For most of President Barack Obama’s presidency, he has had a divided Congress. And with only a few months left in his 2nd term, he hasn’t had a single veto overridden.
But that’s about to change!
Obama shamefully vetoed a bill to support victims of the September 11, 2001 terrorist attack in New York City. The bill, which was passed unanimously, would allow families of victims to sue the government of Saudi Arabia for their involvement in the attacks.
Obama’s veto was so controversial, even Nancy Pelosi is in favor of overriding it.
Now, less than a week later, Obama is being overruled. This is a major victory for 9/11 victims and their families:
The Senate will vote on Wednesday to override President Barack Obama’s veto of legislation that would allow the families of the victims of the Sept. 11, 2001 attacks to sue the government of Saudi Arabia, Senate Majority Leader Mitch McConnell (R-Ky.) said Monday.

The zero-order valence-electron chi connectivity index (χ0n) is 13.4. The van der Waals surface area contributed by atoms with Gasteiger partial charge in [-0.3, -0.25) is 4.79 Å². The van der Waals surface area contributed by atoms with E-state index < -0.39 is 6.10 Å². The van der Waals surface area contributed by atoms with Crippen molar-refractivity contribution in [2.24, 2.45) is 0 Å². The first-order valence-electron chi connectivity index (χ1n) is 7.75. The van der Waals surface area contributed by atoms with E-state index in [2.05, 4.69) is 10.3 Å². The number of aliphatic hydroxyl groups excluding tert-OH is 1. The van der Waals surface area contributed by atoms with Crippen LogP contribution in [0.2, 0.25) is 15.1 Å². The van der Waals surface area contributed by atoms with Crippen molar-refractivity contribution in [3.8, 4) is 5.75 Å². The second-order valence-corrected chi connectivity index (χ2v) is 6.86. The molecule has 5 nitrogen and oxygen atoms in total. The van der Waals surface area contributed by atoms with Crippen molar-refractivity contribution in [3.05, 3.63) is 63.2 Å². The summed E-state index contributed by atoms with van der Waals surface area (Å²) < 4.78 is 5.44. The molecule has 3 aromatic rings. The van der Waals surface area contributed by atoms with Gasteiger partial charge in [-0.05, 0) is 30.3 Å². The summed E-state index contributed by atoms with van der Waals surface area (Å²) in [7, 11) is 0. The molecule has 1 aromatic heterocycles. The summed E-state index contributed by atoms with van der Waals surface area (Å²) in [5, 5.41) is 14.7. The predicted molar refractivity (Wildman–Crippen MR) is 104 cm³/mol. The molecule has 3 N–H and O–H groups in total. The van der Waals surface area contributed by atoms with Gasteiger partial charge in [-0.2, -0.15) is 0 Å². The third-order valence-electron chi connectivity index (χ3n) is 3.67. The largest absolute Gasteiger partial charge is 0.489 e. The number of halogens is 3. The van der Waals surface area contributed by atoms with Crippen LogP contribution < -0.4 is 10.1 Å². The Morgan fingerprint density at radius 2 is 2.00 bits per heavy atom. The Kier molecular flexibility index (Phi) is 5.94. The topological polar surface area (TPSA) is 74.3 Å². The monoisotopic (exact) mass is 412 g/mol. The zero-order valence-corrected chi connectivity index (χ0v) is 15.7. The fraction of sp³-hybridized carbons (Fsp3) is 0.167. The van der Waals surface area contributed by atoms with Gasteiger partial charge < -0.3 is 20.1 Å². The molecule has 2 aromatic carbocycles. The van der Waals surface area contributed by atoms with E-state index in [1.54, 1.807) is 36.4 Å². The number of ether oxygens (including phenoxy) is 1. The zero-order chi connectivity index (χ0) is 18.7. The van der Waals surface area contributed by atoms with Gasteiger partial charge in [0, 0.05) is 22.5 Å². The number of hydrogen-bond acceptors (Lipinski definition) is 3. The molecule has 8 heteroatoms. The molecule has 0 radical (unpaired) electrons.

The House is likely to vote on the override Thursday or Friday, a Republican leadership aide said.
Congress is expected to easily clinch the two-thirds support needed to override Obama’s veto, which would be the first veto override of his presidency.
The legislation, known formally as the Justice Against Sponsors of Terrorism Act, sailed through Congress with no recorded objections earlier this year. But with a veto override apparently imminent, some lawmakers, particularly ones who specialize in national security policy, have become increasingly vocal about their concerns with the bill.
One has to ask many questions about why Obama would veto this bill in the first place. This defiant act of Congress against the Obama White House is long overdue.